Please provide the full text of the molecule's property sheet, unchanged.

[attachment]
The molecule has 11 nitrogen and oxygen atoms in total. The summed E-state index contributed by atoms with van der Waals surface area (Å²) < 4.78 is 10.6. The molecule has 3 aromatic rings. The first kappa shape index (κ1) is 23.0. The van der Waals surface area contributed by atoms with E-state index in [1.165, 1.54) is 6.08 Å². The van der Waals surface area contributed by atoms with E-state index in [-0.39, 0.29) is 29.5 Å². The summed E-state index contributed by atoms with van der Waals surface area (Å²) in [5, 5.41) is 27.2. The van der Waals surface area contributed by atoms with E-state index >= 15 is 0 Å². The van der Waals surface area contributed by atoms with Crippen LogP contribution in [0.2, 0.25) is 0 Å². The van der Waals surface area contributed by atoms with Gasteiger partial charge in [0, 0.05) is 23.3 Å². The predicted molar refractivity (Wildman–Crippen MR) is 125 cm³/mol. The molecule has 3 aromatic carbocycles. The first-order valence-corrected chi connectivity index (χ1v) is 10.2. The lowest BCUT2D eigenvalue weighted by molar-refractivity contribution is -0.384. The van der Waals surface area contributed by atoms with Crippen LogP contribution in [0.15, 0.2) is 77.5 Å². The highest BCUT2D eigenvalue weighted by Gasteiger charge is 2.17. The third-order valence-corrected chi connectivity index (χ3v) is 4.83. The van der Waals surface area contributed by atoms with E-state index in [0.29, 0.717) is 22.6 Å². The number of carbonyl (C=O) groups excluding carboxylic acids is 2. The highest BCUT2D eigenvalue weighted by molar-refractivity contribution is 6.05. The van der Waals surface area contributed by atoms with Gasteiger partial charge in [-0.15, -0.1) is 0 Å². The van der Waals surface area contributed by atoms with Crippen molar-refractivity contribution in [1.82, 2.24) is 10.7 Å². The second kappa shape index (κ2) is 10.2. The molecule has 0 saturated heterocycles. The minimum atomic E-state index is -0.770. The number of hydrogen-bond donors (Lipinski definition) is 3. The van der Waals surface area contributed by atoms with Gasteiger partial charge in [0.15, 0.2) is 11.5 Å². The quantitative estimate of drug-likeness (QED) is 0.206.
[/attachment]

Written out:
The molecule has 11 nitrogen and oxygen atoms in total. The summed E-state index contributed by atoms with van der Waals surface area (Å²) < 4.78 is 10.6. The molecule has 3 aromatic rings. The first kappa shape index (κ1) is 23.0. The van der Waals surface area contributed by atoms with E-state index in [1.165, 1.54) is 6.08 Å². The van der Waals surface area contributed by atoms with E-state index in [-0.39, 0.29) is 29.5 Å². The summed E-state index contributed by atoms with van der Waals surface area (Å²) in [5, 5.41) is 27.2. The van der Waals surface area contributed by atoms with E-state index >= 15 is 0 Å². The van der Waals surface area contributed by atoms with Crippen LogP contribution in [0.2, 0.25) is 0 Å². The van der Waals surface area contributed by atoms with Gasteiger partial charge in [0, 0.05) is 23.3 Å². The predicted molar refractivity (Wildman–Crippen MR) is 125 cm³/mol. The molecule has 3 aromatic carbocycles. The first-order valence-corrected chi connectivity index (χ1v) is 10.2. The lowest BCUT2D eigenvalue weighted by molar-refractivity contribution is -0.384. The van der Waals surface area contributed by atoms with Crippen LogP contribution in [0.15, 0.2) is 77.5 Å². The highest BCUT2D eigenvalue weighted by Gasteiger charge is 2.17. The third-order valence-corrected chi connectivity index (χ3v) is 4.83. The van der Waals surface area contributed by atoms with E-state index in [0.29, 0.717) is 22.6 Å². The number of carbonyl (C=O) groups excluding carboxylic acids is 2. The highest BCUT2D eigenvalue weighted by molar-refractivity contribution is 6.05. The van der Waals surface area contributed by atoms with Gasteiger partial charge in [-0.15, -0.1) is 0 Å². The van der Waals surface area contributed by atoms with Crippen molar-refractivity contribution in [1.82, 2.24) is 10.7 Å². The second kappa shape index (κ2) is 10.2. The molecule has 0 saturated heterocycles. The minimum atomic E-state index is -0.770. The number of hydrogen-bond donors (Lipinski definition) is 3. The van der Waals surface area contributed by atoms with Gasteiger partial charge in [0.15, 0.2) is 11.5 Å². The quantitative estimate of drug-likeness (QED) is 0.206.